So Caltrain is moving in the right direction. However, much of it will be for naught if they don’t actually change their operations.

Paris RER trains operate as subways in the urban core, and then branch out onto lines that are shared with freight and intercity trains in the suburbs. Photo: Wikimedia Commons
Paris RER trains operate as subways in the urban core and then branch out onto lines that are shared with freight and intercity trains in the suburbs. Photo: Wikimedia Commons

Key to that, he explained, is going to clock-face schedules all day long–meaning trains will run on a predictable timetable. So if a train leaves at 1:15, there’s also a train at 2:15, 3:15 and so on. And they have to increase frequency–dramatically, especially off-peak. “It helps for planning. The Swiss say we just plan one hour, and then use the same plan every hour,” he said.

During rush hour they might run slightly more trains, but they should also look at just running longer trains, to keep those schedules consistent. That will also dictate the design of infrastructure, since planned train frequency tells the planners and engineers where to build passing tracks, how to construct their signals, and where to add more station capacity.

“What is the biggest problem with increasing frequency? Operating costs,” Levy explained.

Running a train that doesn’t have a lot of passengers late at night still generates more revenue than leaving it in the yard doing nothing. But the problem is the cost of “Fare collection, because they have conductors on Caltrain. Traditionally a conductor would sell you tickets, or punch your tickets,” he said.

But in the age of electronic ticketing, this is just a waste of money. “Caltrain still has a conductor and an assistant conductor… Paris and Berlin trains just have a driver.” Levy said the key is to have roving inspectors and a proof-of-payment system. “But civilians, not cops. Save them for investigating murders.”

It’s also essential to integrate the fare collection and prices in disparate systems (and that also dictates station design). He cited Millbrae as an example of how not to build a transit station. Firstly, the Caltrain and BART schedules need to be coordinated so people can transfer. But, he said, the fare gates between the two systems have to go. Fare gates cost money and in the age of electronic ticketing, they just aren’t necessary except in downtown. “If you tore down the barriers between BART and Caltrain at Millbrae it would cost less overall.” (And let’s get rid of the barriers between Muni and BART while we’re at it).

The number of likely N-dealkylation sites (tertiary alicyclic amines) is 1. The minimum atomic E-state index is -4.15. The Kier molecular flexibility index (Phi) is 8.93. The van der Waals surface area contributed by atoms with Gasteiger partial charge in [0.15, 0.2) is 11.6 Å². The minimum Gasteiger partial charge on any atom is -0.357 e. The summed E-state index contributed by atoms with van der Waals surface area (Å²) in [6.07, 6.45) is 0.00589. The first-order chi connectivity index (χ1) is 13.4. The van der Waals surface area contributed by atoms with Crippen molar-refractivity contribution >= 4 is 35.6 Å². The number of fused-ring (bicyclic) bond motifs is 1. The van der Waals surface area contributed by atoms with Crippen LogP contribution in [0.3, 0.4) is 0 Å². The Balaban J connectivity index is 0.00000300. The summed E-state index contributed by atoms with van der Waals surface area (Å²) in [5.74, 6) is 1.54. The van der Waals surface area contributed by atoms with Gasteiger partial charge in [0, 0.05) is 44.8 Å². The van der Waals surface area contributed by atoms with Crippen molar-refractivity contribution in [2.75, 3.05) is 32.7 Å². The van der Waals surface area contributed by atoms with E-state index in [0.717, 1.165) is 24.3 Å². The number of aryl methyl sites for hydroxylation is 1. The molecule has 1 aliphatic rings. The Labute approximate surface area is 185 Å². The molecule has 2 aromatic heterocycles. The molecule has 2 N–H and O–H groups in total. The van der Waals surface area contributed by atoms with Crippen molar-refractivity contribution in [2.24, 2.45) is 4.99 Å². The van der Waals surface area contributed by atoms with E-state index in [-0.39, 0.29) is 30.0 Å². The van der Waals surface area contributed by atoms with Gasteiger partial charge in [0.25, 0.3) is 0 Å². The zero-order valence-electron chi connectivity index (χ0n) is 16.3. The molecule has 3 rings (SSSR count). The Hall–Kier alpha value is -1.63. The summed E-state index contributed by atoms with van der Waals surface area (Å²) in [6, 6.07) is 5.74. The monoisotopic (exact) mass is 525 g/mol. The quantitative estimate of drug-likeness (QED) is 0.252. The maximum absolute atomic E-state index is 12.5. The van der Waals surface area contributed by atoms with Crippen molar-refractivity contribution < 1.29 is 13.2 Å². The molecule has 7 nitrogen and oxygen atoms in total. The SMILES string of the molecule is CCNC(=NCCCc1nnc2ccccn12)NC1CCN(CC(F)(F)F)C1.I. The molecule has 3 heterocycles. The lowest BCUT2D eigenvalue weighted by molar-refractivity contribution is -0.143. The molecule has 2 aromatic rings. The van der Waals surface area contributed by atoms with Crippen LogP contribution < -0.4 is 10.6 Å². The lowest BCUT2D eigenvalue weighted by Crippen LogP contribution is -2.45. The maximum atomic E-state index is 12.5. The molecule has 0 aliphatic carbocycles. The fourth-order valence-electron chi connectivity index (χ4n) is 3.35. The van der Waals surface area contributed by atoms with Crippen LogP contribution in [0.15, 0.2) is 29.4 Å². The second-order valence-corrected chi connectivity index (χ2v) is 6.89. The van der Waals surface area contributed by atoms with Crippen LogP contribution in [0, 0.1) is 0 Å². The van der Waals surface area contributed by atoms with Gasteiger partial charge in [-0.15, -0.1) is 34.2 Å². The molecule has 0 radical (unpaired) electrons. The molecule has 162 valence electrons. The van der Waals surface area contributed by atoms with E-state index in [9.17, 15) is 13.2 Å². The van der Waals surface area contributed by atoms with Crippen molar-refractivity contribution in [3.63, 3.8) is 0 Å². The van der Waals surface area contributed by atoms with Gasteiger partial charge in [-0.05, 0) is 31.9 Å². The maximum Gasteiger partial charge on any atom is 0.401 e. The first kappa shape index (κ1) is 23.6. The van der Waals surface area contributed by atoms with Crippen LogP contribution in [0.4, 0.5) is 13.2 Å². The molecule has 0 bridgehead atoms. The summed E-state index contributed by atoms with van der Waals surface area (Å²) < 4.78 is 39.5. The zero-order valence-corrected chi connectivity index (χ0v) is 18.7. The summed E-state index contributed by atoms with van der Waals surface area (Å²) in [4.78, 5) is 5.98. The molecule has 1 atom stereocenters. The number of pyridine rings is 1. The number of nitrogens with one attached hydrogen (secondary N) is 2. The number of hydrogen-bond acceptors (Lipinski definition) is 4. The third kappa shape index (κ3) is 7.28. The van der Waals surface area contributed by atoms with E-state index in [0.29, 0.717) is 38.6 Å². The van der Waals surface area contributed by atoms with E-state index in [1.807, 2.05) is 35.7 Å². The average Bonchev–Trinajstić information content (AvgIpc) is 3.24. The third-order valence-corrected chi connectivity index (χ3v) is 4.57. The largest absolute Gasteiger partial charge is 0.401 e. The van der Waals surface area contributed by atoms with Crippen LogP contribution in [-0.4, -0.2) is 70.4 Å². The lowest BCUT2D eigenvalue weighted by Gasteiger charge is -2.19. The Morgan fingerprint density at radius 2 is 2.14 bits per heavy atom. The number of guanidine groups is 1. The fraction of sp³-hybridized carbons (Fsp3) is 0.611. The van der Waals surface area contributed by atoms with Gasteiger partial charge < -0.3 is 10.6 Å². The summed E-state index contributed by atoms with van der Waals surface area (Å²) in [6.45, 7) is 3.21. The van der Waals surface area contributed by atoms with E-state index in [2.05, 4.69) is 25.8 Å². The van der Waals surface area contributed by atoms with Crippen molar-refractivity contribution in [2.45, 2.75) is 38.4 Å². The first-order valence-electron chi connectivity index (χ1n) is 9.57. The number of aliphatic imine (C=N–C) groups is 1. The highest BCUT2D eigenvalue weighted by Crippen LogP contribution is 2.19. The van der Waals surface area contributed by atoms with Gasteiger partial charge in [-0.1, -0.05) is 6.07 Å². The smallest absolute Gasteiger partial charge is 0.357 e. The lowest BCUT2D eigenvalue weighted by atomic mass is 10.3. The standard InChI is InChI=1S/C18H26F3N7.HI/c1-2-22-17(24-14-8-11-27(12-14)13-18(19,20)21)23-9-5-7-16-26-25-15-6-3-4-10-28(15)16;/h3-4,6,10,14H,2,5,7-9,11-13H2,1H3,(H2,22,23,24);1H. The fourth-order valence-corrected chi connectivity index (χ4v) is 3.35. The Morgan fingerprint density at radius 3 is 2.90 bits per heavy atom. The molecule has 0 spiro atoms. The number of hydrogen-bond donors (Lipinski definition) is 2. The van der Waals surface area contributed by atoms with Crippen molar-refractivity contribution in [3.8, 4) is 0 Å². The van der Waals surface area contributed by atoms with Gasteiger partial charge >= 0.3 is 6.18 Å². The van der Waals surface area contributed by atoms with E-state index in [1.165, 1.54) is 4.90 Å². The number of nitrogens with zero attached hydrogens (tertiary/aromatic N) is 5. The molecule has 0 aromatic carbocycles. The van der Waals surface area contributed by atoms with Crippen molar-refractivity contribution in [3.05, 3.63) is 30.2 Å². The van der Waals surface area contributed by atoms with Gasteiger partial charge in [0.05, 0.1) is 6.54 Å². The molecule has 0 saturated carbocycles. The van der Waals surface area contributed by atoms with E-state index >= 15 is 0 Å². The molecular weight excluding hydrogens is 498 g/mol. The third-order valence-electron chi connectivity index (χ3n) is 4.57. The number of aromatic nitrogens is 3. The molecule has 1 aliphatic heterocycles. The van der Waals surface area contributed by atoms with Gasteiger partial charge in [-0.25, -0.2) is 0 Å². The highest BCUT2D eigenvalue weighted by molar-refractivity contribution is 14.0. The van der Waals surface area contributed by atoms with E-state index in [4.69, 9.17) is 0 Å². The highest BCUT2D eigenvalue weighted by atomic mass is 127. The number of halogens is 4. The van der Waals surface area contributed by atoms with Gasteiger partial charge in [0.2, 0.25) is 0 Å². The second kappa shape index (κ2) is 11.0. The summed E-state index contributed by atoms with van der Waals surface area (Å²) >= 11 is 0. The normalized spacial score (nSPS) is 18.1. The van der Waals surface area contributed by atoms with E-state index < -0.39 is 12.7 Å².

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London rail and bus services are run by multiple operators, but the fares are the same–and integrated–across all trains and buses. Image: London Transport

“You need a regional fare system. That means zones,” he said. “Maybe there’s an SF zone, where everybody gets free transfers between BART, Muni, and Caltrain—fares should be the same. Maybe you have two zones for San Francisco, with a downtown and a rest-of-city zone.”

In European cities, that fare integration is almost without limits. In France or Germany, for example, if there’s a long-distance train that happens to be stopping at a station in the suburb, and you have the right zone pass, you can get on it for your journey into the city center. “In some German cities you can even get on a high-speed train with an S-Bahn ticket,” he explained, adding that you might have to stand or pay extra to reserve a seat.

Might it be possible someday to ride an electrified Amtrak from Richmond, pictured three photos above, to Oakland with a Clipper card, for the same fare as BART?

To Levy, the answer is a resounding ‘Yes.’ “Planning should emphasize connections between different things,” he said. “And fare integration applies to everything.”

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Levy addressing the crowd on transit best practices as Tuesday evening’s talk. Photo: Streetsblog/Rudick